The researchers found an increase in flow-mediated dilation of 55% in the supplemented group after eight weeks and an increase of 66% after 12 weeks. Also, measuring blood flow by a different method—laser Doppler flux—the team demonstrated similar increases at 8 and 12 weeks. Control participants, however, showed no significant changes in blood flow.13
Keep in mind that these study participants reflected the same borderline status that applies to most people—no symptoms, but a growing risk for the endothelial dysfunction that leads to plaque formation, progression, and ultimately, a serious cardiovascular event. Stressing this point, the study author wrote that French maritime pine represents, “…an important preventive possibility for borderline hypertensive, hyperglycemic, and hyperlipidemic subjects.”13
Now, let’s look at how this natural plaque-preventing pine bark extract can be complemented by another plant extract that reduces the instability—and thus, the lethal risk of pre-existing plaque.
Centella asiatica Demonstrated to Stabilize Existing Plaques
Early on in the process, arterial plaques are soft on the inside but covered with a hard, thick, fibrous cap on the plaque surface that faces the blood flow.
As long as these plaques remain thick, they are stable, meaning they’re firm enough not to pose a major risk of rupturing.14,15
Over time, this cap begins thinning and weakening, making plaque rupture more likely. The result is a deadlier, more unstable, softer plaque that may lead to ischemic stroke or heart attack.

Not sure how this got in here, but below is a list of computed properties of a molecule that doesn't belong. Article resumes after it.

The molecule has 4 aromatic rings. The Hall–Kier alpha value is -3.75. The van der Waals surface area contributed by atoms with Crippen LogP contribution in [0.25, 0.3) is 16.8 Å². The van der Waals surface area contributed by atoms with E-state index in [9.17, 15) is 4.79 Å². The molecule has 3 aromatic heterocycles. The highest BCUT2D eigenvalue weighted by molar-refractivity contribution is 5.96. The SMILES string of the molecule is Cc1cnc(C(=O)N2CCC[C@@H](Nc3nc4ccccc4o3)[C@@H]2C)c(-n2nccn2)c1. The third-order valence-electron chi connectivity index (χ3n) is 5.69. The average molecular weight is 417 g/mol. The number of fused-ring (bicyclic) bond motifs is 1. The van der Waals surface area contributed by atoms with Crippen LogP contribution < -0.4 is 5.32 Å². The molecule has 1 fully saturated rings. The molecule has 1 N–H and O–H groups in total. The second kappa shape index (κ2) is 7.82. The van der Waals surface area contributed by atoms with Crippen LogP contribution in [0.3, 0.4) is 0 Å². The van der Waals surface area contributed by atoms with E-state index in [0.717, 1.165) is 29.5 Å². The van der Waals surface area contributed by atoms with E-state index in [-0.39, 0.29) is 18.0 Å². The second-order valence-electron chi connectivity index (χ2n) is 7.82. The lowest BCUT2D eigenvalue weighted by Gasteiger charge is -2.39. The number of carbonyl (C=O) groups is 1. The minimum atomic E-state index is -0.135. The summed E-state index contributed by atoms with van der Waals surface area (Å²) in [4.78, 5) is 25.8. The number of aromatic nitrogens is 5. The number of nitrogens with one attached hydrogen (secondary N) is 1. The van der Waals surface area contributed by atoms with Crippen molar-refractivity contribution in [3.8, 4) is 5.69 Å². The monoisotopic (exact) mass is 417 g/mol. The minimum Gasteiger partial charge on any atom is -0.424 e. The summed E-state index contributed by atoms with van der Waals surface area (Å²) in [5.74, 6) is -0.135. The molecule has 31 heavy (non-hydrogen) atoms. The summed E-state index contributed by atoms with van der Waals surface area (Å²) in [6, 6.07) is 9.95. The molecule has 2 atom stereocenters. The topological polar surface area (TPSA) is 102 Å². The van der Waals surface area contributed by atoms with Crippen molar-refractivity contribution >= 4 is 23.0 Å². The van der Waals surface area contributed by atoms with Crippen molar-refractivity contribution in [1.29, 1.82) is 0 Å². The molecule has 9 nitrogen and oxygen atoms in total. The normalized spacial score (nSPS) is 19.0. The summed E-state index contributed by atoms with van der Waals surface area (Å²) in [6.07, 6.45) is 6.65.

So as critical as it is to prevent plaque buildup, scientists have also long sought a way to stabilize soft plaques.
Centella asiatica, also known as gotu kola, is an Asian aquatic plant containing compounds (triterpenoids) that stabilize soft plaque by improving the synthesis of collagen.16-19 Collagen is a component of the thick caps that hold soft plaque in place.17,20
Furthermore, this plant extract helps inhibit progression of plaque by reducing the adhesion of immune system cells (monocytes) that promote atherosclerosis.21
Participants with soft plaque were given 60 mg of Centella asiatica extract three times daily. After 12 months, their carotid-artery plaque was denser (harder, safer) by an average of 30%.20
Then, in phase two, researchers used the same dose, but in a randomized, placebo-controlled trial.
The results showed that carotid-artery plaque stability significantly improved. MRI scans demonstrated reduced blood flow to the brain in 17% of controls, but only in 7% of the Centella asiatica group. And supplemented subjects experienced 41% fewer cardiovascular events.20